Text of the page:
Friday, January 03, 2014

Cuento de Mi Id

“The Living”

They were talking again. Talking about the damned story. Morales knew he should say something, but he was tired. He had been working extra shifts at Great Lake Steel again and he really did not have the patience to sit here and listen to silly chatter while his whole body cried out for sleep. It was a quarter to nine and already he was hoping that the class would end early so that he could go home and catch a few moments of slumber before he had to start the graveyard shift. His mother would probably still be up when he got home; she usually was, no matter how late he came home. But with luck, he would be able to catch a quick nap, regardless.

And yet the voices kept yammering.

Morales felt the need to scream but he knew that if he gave in, he would never hear the end of it from his guidance counselor. Besides, if he said something, he might get into trouble, and he already had enough problems at home without seeking them here at school as well.

So instead he forced himself to listen.

“The ending,” said the blonde girl ahead of him. “It was so sad.”

“Yeah,” said a red-headed guy across from her. “Just think about it. That poor boy just singing in the snow. Just dying for want of love.”

You think that's sad, Morales thought, try listening to some of the real-life stories I could tell you. The father who died of a heart attack when his youngest son turned thirteen. The older brother who died of appendicitis because there was no money to take him to a doctor until it was too late. The other older brother whose first wife and son died of tuberculosis while he was at work.

But the people in the classroom didn't want to hear stories like that. They wanted to hear happy stories about people just like them. People who had no real problems save philosophical ones. Sad, rich people who had a hundred servants to do their bidding and yet wept quite frequently because they lived in such a sad, sad world.

He knew he was being unfair now. He knew that some of his fellow students were on scholarships too, and probably came from families just as poor as his.

But he was too tired to be fair. He just wanted to go home so that he could grab a few hours of sleep.

The teacher was talking now. Talking about the difference between dying young and not dying young. As if that issue really required a lot of thought.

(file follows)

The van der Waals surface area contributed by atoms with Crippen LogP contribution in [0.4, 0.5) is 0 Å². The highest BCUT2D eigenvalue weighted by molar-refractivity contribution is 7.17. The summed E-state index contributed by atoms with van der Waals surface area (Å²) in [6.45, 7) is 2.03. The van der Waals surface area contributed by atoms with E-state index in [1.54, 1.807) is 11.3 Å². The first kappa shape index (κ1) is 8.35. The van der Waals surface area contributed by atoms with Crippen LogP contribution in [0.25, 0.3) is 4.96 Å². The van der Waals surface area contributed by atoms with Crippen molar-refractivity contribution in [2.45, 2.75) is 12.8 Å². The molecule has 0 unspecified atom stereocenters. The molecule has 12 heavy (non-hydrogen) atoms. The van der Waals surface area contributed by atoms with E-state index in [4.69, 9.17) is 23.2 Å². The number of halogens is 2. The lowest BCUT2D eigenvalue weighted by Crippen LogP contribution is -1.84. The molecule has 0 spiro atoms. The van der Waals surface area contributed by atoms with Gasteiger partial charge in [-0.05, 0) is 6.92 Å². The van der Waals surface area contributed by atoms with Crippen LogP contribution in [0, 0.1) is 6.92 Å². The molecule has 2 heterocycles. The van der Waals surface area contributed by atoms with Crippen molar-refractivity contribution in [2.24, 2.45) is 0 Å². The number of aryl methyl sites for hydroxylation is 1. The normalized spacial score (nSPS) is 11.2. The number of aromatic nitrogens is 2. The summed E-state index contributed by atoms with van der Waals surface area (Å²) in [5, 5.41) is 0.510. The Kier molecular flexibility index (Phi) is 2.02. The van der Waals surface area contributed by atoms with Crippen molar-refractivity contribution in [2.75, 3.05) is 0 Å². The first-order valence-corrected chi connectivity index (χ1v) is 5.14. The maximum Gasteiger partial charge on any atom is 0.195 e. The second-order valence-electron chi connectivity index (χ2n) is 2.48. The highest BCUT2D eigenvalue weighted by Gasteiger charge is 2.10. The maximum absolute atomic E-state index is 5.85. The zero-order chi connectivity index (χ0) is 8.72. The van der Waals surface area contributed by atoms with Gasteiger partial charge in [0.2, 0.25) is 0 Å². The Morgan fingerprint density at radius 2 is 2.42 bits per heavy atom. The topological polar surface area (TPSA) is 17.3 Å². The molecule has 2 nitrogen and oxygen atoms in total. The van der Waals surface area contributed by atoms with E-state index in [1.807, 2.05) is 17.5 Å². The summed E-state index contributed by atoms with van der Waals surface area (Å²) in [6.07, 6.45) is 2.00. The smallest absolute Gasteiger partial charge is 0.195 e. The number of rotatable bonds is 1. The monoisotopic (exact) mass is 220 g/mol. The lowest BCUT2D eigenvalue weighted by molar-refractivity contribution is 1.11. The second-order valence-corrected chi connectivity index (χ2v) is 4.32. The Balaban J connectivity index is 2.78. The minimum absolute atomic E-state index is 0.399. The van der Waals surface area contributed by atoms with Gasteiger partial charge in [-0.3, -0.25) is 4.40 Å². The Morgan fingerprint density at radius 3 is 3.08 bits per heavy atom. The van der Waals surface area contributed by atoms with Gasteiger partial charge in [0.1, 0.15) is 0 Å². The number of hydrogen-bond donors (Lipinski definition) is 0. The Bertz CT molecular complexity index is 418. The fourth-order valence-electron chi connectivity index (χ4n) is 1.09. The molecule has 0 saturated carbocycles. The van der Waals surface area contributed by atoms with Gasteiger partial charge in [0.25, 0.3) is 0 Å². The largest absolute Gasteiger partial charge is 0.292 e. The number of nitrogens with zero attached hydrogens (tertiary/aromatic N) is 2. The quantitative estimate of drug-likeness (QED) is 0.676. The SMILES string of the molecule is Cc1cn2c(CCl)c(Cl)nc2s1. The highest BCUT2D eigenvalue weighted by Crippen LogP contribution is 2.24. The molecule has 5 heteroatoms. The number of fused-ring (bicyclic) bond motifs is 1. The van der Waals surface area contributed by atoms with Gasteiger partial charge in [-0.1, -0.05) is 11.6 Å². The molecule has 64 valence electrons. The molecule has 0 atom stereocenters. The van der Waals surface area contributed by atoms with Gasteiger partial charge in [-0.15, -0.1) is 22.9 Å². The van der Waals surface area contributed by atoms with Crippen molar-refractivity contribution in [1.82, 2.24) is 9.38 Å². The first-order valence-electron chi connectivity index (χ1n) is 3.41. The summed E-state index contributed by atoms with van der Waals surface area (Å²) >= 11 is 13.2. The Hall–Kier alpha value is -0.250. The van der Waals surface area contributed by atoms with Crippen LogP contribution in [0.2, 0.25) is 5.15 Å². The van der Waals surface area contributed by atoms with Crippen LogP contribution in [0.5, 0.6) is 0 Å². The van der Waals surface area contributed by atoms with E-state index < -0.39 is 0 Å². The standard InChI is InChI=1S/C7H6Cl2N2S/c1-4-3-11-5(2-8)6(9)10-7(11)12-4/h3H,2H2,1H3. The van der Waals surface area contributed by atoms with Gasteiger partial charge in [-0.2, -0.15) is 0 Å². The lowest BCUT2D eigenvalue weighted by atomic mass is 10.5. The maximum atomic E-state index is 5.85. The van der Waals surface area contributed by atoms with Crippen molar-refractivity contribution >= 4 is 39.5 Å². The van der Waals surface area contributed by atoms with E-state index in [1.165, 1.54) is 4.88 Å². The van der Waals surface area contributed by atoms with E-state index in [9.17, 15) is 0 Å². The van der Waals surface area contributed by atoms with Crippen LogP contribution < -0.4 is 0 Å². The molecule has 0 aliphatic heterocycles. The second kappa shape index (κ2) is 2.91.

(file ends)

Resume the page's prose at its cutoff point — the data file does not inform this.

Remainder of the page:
To deliberately die young like the boy did in the story was stupid. A smart person avoids it if he can and he is certainly not dumb enough to go out and seek it on purpose.

Only the well-off glamorize death, he thought. Only the rich could afford to cry crocodile tears over cute young Irish lads who die way before their time because they're too stupid to come in out of the snow. Only the rich could afford to spit on those who are not dumb enough to die young and who prefer to show their love by staying healthy and sharing their good fortune with their beloved for many years instead of offering one brief and stupid romantic gesture for the sum of one night.

Such folk were never appreciated by the rich because the rich do not want to appreciate such folk. They hate being reminded of what it's like to be poor -- actually poor -- and while they will weep forever over some imaginary person's troubles, they generally could be counted on to do damned little to help out a real person.

But then they have no real idea what it is like to be not rich. To not have money. To have to work so hard and to earn so little and to never have enough of anything.

He thought of his widowed mother who was waiting at home this very moment and the many times she had reminded him and his siblings about the life she had known before she had been dispossessed by the Revolution. Whenever one of them would bring home a bottle of wine to celebrate a birthday, their mother would say, “When I was a little girl, we used to celebrate with champagne, not wine.” And then she would say nothing else.

Somehow he got the feeling that she would have liked the story the class was talking about.

But he never would.

The yammering was continuing and he tried to ignore it by telling himself that it was just a story. No more important than the stories his co-workers would tell on lunch break or even the stories his mother would tell of her own girlhood. He did not have to agree with the others about it. In fact, he was better off ignoring it.

Then he noticed the silence.

“Anything to add, Mr. Morales?” the teacher asked.

Morales blinked. The class was looking at him and the teacher kept staring at him as if expecting something. Morales knew he should say something neutral but instead he said, “This story is stupid.”

He relished the shocked look on his classmates' faces as they cried “What?” in unison and then he continued.

“The woman in the story -- she spent all those years in love with this dead guy she didn't even like at first and yet she had no love for the spouse who had worked for years to put food on her table and a roof over her head. In my mind, that's a stupid story.”

The teacher just smiled. “I'm sorry you have so little appreciation for great literature, Mr. Morales. Perhaps when you're older and you know more about life, you will appreciate it more.”

There was so much more Morales could have said at that moment yet he stayed silent. Somehow he didn't see himself having the words to make either the teacher or the class understand. Perhaps no one had such words. But especially not him.

Instead he just waited silently for the dismissal bell to ring. When it did, he quietly gathered up his books and walked out into the winter cold.

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